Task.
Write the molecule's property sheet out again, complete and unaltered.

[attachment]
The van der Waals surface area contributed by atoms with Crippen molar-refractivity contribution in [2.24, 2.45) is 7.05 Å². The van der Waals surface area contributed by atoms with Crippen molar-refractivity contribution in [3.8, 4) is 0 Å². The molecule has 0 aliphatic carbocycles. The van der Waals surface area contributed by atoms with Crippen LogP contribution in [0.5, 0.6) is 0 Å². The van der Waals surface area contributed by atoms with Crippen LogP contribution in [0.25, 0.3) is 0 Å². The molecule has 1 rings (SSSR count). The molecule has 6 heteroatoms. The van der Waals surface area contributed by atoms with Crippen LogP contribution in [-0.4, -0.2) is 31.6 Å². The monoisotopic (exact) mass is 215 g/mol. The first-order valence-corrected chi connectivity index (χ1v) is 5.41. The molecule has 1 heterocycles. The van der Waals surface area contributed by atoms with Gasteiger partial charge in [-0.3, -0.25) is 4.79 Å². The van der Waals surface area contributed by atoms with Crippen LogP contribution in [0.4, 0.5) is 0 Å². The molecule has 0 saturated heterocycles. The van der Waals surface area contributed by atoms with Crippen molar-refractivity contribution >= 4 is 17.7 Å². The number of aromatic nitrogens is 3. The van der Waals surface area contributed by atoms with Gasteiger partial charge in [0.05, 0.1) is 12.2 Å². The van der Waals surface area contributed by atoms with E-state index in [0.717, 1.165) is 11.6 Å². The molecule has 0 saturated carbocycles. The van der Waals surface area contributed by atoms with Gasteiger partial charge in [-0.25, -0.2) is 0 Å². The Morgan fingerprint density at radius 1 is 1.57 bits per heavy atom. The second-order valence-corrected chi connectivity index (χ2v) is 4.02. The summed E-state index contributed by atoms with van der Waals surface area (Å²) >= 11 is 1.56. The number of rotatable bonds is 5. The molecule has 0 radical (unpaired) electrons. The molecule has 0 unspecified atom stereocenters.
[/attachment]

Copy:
The van der Waals surface area contributed by atoms with Crippen molar-refractivity contribution in [2.24, 2.45) is 7.05 Å². The van der Waals surface area contributed by atoms with Crippen molar-refractivity contribution in [3.8, 4) is 0 Å². The molecule has 0 aliphatic carbocycles. The van der Waals surface area contributed by atoms with Crippen LogP contribution in [0.5, 0.6) is 0 Å². The van der Waals surface area contributed by atoms with Crippen LogP contribution in [0.25, 0.3) is 0 Å². The molecule has 1 rings (SSSR count). The molecule has 6 heteroatoms. The van der Waals surface area contributed by atoms with Crippen LogP contribution in [-0.4, -0.2) is 31.6 Å². The monoisotopic (exact) mass is 215 g/mol. The first-order valence-corrected chi connectivity index (χ1v) is 5.41. The molecule has 1 heterocycles. The van der Waals surface area contributed by atoms with Gasteiger partial charge in [-0.3, -0.25) is 4.79 Å². The van der Waals surface area contributed by atoms with Crippen LogP contribution in [0.4, 0.5) is 0 Å². The molecule has 0 saturated heterocycles. The van der Waals surface area contributed by atoms with Crippen molar-refractivity contribution >= 4 is 17.7 Å². The number of aromatic nitrogens is 3. The van der Waals surface area contributed by atoms with Gasteiger partial charge in [0.05, 0.1) is 12.2 Å². The van der Waals surface area contributed by atoms with E-state index in [0.717, 1.165) is 11.6 Å². The molecule has 0 saturated carbocycles. The van der Waals surface area contributed by atoms with Gasteiger partial charge in [-0.25, -0.2) is 0 Å². The Morgan fingerprint density at radius 1 is 1.57 bits per heavy atom. The second-order valence-corrected chi connectivity index (χ2v) is 4.02. The summed E-state index contributed by atoms with van der Waals surface area (Å²) >= 11 is 1.56. The number of rotatable bonds is 5. The molecule has 0 radical (unpaired) electrons. The molecule has 0 unspecified atom stereocenters.